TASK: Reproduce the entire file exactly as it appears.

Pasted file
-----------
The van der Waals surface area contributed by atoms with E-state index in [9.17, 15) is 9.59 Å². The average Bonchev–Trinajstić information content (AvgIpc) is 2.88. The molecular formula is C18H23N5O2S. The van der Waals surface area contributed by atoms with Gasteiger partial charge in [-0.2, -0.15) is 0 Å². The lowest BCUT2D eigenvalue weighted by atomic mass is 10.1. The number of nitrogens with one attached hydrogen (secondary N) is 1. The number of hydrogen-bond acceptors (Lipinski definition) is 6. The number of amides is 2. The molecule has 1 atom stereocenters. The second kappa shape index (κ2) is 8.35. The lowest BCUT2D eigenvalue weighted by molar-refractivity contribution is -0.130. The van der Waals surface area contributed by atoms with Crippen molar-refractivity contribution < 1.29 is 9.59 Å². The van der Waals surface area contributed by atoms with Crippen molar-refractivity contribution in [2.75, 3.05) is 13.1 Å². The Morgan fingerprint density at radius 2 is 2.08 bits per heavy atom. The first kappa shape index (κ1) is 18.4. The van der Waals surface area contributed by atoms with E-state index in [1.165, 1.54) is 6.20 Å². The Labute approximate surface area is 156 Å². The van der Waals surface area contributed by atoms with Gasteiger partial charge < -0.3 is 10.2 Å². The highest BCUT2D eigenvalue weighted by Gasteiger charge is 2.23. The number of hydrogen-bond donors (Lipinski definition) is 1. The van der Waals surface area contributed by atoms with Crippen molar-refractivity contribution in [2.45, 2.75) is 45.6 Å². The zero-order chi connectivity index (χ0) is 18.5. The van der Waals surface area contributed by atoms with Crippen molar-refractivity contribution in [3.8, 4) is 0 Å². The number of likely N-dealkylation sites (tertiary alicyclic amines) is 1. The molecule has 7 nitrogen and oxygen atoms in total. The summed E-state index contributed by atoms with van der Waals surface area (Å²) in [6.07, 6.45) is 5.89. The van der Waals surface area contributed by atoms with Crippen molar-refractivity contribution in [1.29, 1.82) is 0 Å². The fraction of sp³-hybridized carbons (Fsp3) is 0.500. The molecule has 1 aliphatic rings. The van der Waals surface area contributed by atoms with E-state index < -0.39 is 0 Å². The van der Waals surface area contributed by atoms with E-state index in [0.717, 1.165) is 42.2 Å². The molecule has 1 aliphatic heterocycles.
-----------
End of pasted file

The van der Waals surface area contributed by atoms with E-state index in [9.17, 15) is 9.59 Å². The average Bonchev–Trinajstić information content (AvgIpc) is 2.88. The molecular formula is C18H23N5O2S. The van der Waals surface area contributed by atoms with Gasteiger partial charge in [-0.2, -0.15) is 0 Å². The lowest BCUT2D eigenvalue weighted by atomic mass is 10.1. The number of nitrogens with one attached hydrogen (secondary N) is 1. The number of hydrogen-bond acceptors (Lipinski definition) is 6. The number of amides is 2. The molecule has 1 atom stereocenters. The second kappa shape index (κ2) is 8.35. The lowest BCUT2D eigenvalue weighted by molar-refractivity contribution is -0.130. The van der Waals surface area contributed by atoms with Crippen molar-refractivity contribution < 1.29 is 9.59 Å². The van der Waals surface area contributed by atoms with Crippen molar-refractivity contribution in [2.75, 3.05) is 13.1 Å². The Morgan fingerprint density at radius 2 is 2.08 bits per heavy atom. The first kappa shape index (κ1) is 18.4. The van der Waals surface area contributed by atoms with E-state index in [1.165, 1.54) is 6.20 Å². The Labute approximate surface area is 156 Å². The van der Waals surface area contributed by atoms with Gasteiger partial charge < -0.3 is 10.2 Å². The highest BCUT2D eigenvalue weighted by Gasteiger charge is 2.23. The number of hydrogen-bond donors (Lipinski definition) is 1. The van der Waals surface area contributed by atoms with Crippen molar-refractivity contribution in [2.45, 2.75) is 45.6 Å². The zero-order chi connectivity index (χ0) is 18.5. The van der Waals surface area contributed by atoms with Crippen molar-refractivity contribution in [3.8, 4) is 0 Å². The number of likely N-dealkylation sites (tertiary alicyclic amines) is 1. The molecule has 7 nitrogen and oxygen atoms in total. The summed E-state index contributed by atoms with van der Waals surface area (Å²) in [6.07, 6.45) is 5.89. The van der Waals surface area contributed by atoms with Crippen molar-refractivity contribution in [1.29, 1.82) is 0 Å². The fraction of sp³-hybridized carbons (Fsp3) is 0.500. The molecule has 1 aliphatic rings. The van der Waals surface area contributed by atoms with E-state index < -0.39 is 0 Å². The van der Waals surface area contributed by atoms with E-state index in [0.717, 1.165) is 42.2 Å². The molecule has 1 aliphatic heterocycles.